Think of him as The Rolling Stones of the gospel world.
George Beverley Shea, the gospel singer for the Reverend Billy Graham crusades, has died. He was 104.
Born in Winchester (now North Dundas) Ontario in 1909, Shea spent 60 years alongside Graham - performing for an estimated 200 million people worldwide.
Shea first met Graham in Chicago in 1943. Graham had been listening to Shea's radio show "Hymns From A Chapel" and was impressed.
Several years later, in 1947, they started their crusade ministry.
Graham once described it this way, "As a young man starting my ministry, I asked if he would join me. He said yes and for more than 60 years we had the privilege of ministering together across the country and around the world."
Along the way, Shea popularized the hymn 'How Great Thou Art' for a generation of Protestants.
And he performed at London's Royal Albert Hall, the White House, and as TIME magazine writes, everywhere "from North Dakota to North Korea".
Like many gospel singers, Shea got his start in church as a youngster. His father, a Methodist minister, taught him the violin and his mom taught him piano and organ.
He moved to New York in his early 20s, where he worked in the insurance business while training with vocal coaches on the side.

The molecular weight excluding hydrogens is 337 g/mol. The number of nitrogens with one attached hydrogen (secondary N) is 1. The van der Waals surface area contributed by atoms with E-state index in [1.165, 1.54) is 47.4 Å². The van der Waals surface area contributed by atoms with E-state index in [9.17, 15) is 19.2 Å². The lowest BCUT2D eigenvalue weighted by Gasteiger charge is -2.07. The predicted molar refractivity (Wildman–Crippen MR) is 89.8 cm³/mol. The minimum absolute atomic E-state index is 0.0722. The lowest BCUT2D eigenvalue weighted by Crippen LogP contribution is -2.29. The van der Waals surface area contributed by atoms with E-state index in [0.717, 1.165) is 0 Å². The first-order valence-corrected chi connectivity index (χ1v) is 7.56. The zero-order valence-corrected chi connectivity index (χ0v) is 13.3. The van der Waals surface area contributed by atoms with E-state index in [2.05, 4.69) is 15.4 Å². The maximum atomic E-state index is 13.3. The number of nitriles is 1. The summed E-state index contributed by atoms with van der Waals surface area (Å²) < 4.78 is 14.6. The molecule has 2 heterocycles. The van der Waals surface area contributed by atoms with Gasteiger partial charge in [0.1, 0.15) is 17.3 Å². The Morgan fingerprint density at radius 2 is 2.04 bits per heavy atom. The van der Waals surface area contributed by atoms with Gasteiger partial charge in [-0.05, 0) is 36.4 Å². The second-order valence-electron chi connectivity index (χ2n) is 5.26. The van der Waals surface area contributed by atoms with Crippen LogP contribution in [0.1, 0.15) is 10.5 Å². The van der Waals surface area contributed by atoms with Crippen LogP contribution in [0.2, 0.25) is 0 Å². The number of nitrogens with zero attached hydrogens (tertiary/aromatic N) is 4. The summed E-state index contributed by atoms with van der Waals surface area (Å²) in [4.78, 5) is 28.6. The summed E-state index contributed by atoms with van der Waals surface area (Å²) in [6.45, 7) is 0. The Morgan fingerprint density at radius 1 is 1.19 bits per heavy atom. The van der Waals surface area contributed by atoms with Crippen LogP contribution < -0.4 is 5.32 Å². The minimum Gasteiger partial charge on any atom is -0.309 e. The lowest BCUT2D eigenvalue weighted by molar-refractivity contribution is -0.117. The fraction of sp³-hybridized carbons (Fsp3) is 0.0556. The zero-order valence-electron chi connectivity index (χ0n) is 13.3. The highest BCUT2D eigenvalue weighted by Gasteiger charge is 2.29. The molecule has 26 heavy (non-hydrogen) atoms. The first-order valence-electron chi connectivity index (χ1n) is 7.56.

It was in the Big Apple that he landed his first break, winning runner-up in the "amateur portion" of Fred Allen's NBC radio show and losing out to a yodeler!
As Shea put it, "I did my song, and I got a pretty good low note. I got second prize... [the yodeler] was so nervous in the green-room, he was smoking two cigarettes at a time."
As for his gospel career, the unassuming Shea told the Ashville Citizen-Times, "They were a captive audience! They had to listen to me - a couple of verses - before Billy spoke!"
In an interview a few years ago, Shea told TIME summed up the appeal of his songs this way...
"It's the message of the lyrics, the test that hits the heart in a hurry and the melody that goes along with it and seems to all go together," Shea said.
Photo: At the 1970 Crusade in Knoxville, TN with Johnny Cash via Billy Graham
He went on to record an astounding 70 albums and earned 10 Grammy nominations - winning in 1965 for his album 'Southland Favorites' and was honoured with a Lifetime Achievement Award.
In 1978, he was elected to Gospel Music Association Hall of Fame, in Nashville. And at the age of 88, he recorded his first country-and-western album.
Graham, who's 94 now, said he'd loved Shea "as a brother".
In tribute to Shea, Graham's evangelical organization said he had "carried the Gospel in song to every continent and every state in the Union."